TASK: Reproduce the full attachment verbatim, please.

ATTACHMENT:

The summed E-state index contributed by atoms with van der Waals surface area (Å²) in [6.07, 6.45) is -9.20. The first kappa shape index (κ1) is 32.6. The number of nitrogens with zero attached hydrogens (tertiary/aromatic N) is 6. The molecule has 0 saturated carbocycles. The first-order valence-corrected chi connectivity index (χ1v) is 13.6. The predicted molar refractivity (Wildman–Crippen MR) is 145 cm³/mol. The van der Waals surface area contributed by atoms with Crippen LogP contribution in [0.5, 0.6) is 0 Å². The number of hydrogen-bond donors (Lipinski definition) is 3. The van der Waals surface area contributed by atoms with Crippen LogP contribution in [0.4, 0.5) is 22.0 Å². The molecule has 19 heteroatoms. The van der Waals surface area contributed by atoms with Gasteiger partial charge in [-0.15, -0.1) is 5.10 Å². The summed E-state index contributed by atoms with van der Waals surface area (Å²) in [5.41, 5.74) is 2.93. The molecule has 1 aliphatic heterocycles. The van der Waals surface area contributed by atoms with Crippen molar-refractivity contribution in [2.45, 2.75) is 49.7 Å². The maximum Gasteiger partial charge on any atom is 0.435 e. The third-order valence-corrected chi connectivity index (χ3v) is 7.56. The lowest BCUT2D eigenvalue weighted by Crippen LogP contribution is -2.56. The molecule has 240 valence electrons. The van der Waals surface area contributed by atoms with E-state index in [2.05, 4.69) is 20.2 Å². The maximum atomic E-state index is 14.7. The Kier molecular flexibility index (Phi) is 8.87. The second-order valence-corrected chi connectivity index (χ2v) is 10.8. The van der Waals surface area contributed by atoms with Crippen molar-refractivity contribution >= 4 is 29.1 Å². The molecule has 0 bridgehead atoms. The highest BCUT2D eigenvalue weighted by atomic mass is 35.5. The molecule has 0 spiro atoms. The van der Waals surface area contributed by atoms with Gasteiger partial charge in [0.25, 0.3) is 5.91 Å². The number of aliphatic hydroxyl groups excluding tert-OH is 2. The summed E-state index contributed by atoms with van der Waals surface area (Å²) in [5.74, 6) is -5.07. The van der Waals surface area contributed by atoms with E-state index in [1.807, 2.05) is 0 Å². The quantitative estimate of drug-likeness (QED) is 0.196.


The summed E-state index contributed by atoms with van der Waals surface area (Å²) in [6.07, 6.45) is -9.20. The first kappa shape index (κ1) is 32.6. The number of nitrogens with zero attached hydrogens (tertiary/aromatic N) is 6. The molecule has 0 saturated carbocycles. The first-order valence-corrected chi connectivity index (χ1v) is 13.6. The predicted molar refractivity (Wildman–Crippen MR) is 145 cm³/mol. The van der Waals surface area contributed by atoms with Crippen LogP contribution in [0.5, 0.6) is 0 Å². The number of hydrogen-bond donors (Lipinski definition) is 3. The van der Waals surface area contributed by atoms with Crippen LogP contribution in [0.4, 0.5) is 22.0 Å². The molecule has 19 heteroatoms. The van der Waals surface area contributed by atoms with Gasteiger partial charge in [-0.15, -0.1) is 5.10 Å². The summed E-state index contributed by atoms with van der Waals surface area (Å²) in [5.41, 5.74) is 2.93. The molecule has 1 aliphatic heterocycles. The van der Waals surface area contributed by atoms with Crippen molar-refractivity contribution in [2.45, 2.75) is 49.7 Å². The maximum Gasteiger partial charge on any atom is 0.435 e. The third-order valence-corrected chi connectivity index (χ3v) is 7.56. The lowest BCUT2D eigenvalue weighted by Crippen LogP contribution is -2.56. The molecule has 240 valence electrons. The van der Waals surface area contributed by atoms with E-state index in [2.05, 4.69) is 20.2 Å². The maximum atomic E-state index is 14.7. The Kier molecular flexibility index (Phi) is 8.87. The second-order valence-corrected chi connectivity index (χ2v) is 10.8. The van der Waals surface area contributed by atoms with Crippen molar-refractivity contribution >= 4 is 29.1 Å². The molecule has 0 bridgehead atoms. The highest BCUT2D eigenvalue weighted by atomic mass is 35.5. The molecule has 0 spiro atoms. The van der Waals surface area contributed by atoms with Gasteiger partial charge in [0.25, 0.3) is 5.91 Å². The number of aliphatic hydroxyl groups excluding tert-OH is 2. The summed E-state index contributed by atoms with van der Waals surface area (Å²) in [5.74, 6) is -5.07. The van der Waals surface area contributed by atoms with E-state index in [1.807, 2.05) is 0 Å². The quantitative estimate of drug-likeness (QED) is 0.196.